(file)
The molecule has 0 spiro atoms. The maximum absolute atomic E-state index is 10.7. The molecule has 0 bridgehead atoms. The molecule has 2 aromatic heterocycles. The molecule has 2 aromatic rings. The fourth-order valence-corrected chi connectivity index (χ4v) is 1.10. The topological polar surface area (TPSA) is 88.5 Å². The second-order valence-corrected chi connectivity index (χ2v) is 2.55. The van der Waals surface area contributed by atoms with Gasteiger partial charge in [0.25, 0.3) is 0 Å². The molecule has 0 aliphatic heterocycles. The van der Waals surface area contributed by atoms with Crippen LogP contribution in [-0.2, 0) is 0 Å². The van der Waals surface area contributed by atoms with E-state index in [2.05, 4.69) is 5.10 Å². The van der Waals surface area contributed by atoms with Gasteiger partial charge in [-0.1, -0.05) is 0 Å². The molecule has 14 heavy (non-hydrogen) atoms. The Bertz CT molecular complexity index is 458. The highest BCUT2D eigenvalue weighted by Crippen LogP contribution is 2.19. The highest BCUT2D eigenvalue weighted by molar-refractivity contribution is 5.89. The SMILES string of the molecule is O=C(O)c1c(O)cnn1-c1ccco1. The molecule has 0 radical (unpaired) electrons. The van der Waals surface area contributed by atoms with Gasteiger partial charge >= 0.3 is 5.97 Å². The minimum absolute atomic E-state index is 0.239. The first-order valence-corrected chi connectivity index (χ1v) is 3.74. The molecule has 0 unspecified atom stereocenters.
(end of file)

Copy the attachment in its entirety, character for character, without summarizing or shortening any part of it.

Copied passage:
The molecule has 0 spiro atoms. The maximum absolute atomic E-state index is 10.7. The molecule has 0 bridgehead atoms. The molecule has 2 aromatic heterocycles. The molecule has 2 aromatic rings. The fourth-order valence-corrected chi connectivity index (χ4v) is 1.10. The topological polar surface area (TPSA) is 88.5 Å². The second-order valence-corrected chi connectivity index (χ2v) is 2.55. The van der Waals surface area contributed by atoms with Gasteiger partial charge in [0.25, 0.3) is 0 Å². The molecule has 0 aliphatic heterocycles. The van der Waals surface area contributed by atoms with Crippen LogP contribution in [-0.2, 0) is 0 Å². The van der Waals surface area contributed by atoms with E-state index in [2.05, 4.69) is 5.10 Å². The van der Waals surface area contributed by atoms with Gasteiger partial charge in [-0.1, -0.05) is 0 Å². The molecule has 14 heavy (non-hydrogen) atoms. The Bertz CT molecular complexity index is 458. The highest BCUT2D eigenvalue weighted by Crippen LogP contribution is 2.19. The highest BCUT2D eigenvalue weighted by molar-refractivity contribution is 5.89. The SMILES string of the molecule is O=C(O)c1c(O)cnn1-c1ccco1. The molecule has 0 radical (unpaired) electrons. The van der Waals surface area contributed by atoms with Gasteiger partial charge >= 0.3 is 5.97 Å². The minimum absolute atomic E-state index is 0.239. The first-order valence-corrected chi connectivity index (χ1v) is 3.74. The molecule has 0 unspecified atom stereocenters.